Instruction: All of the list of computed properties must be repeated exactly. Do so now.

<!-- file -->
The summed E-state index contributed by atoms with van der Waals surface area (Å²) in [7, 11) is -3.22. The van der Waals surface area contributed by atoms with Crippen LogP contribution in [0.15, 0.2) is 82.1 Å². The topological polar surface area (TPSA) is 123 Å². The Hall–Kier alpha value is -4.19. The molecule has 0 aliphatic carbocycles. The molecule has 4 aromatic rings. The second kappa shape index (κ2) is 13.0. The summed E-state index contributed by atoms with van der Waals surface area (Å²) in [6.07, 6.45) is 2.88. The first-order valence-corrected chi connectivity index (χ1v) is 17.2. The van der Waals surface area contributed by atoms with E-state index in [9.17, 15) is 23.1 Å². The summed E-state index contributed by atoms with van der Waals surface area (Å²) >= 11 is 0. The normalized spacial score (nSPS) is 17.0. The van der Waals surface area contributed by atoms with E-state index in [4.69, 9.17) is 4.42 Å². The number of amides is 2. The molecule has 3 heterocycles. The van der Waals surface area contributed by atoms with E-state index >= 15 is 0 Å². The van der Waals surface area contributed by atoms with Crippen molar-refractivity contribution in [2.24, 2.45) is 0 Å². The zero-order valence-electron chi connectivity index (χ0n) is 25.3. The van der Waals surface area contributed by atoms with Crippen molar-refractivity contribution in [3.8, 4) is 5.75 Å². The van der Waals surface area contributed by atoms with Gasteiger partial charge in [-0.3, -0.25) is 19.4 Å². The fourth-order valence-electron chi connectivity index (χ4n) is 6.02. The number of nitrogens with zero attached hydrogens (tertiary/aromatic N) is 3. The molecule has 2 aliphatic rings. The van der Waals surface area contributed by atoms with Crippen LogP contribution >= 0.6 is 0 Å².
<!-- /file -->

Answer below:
The summed E-state index contributed by atoms with van der Waals surface area (Å²) in [7, 11) is -3.22. The van der Waals surface area contributed by atoms with Crippen LogP contribution in [0.15, 0.2) is 82.1 Å². The topological polar surface area (TPSA) is 123 Å². The Hall–Kier alpha value is -4.19. The molecule has 0 aliphatic carbocycles. The molecule has 4 aromatic rings. The second kappa shape index (κ2) is 13.0. The summed E-state index contributed by atoms with van der Waals surface area (Å²) in [6.07, 6.45) is 2.88. The first-order valence-corrected chi connectivity index (χ1v) is 17.2. The van der Waals surface area contributed by atoms with E-state index in [9.17, 15) is 23.1 Å². The summed E-state index contributed by atoms with van der Waals surface area (Å²) >= 11 is 0. The normalized spacial score (nSPS) is 17.0. The van der Waals surface area contributed by atoms with E-state index in [4.69, 9.17) is 4.42 Å². The number of amides is 2. The molecule has 3 heterocycles. The van der Waals surface area contributed by atoms with E-state index >= 15 is 0 Å². The van der Waals surface area contributed by atoms with Crippen molar-refractivity contribution in [2.24, 2.45) is 0 Å². The zero-order valence-electron chi connectivity index (χ0n) is 25.3. The van der Waals surface area contributed by atoms with Crippen molar-refractivity contribution in [3.8, 4) is 5.75 Å². The van der Waals surface area contributed by atoms with Gasteiger partial charge in [-0.3, -0.25) is 19.4 Å². The fourth-order valence-electron chi connectivity index (χ4n) is 6.02. The number of nitrogens with zero attached hydrogens (tertiary/aromatic N) is 3. The molecule has 2 aliphatic rings. The van der Waals surface area contributed by atoms with Crippen LogP contribution >= 0.6 is 0 Å².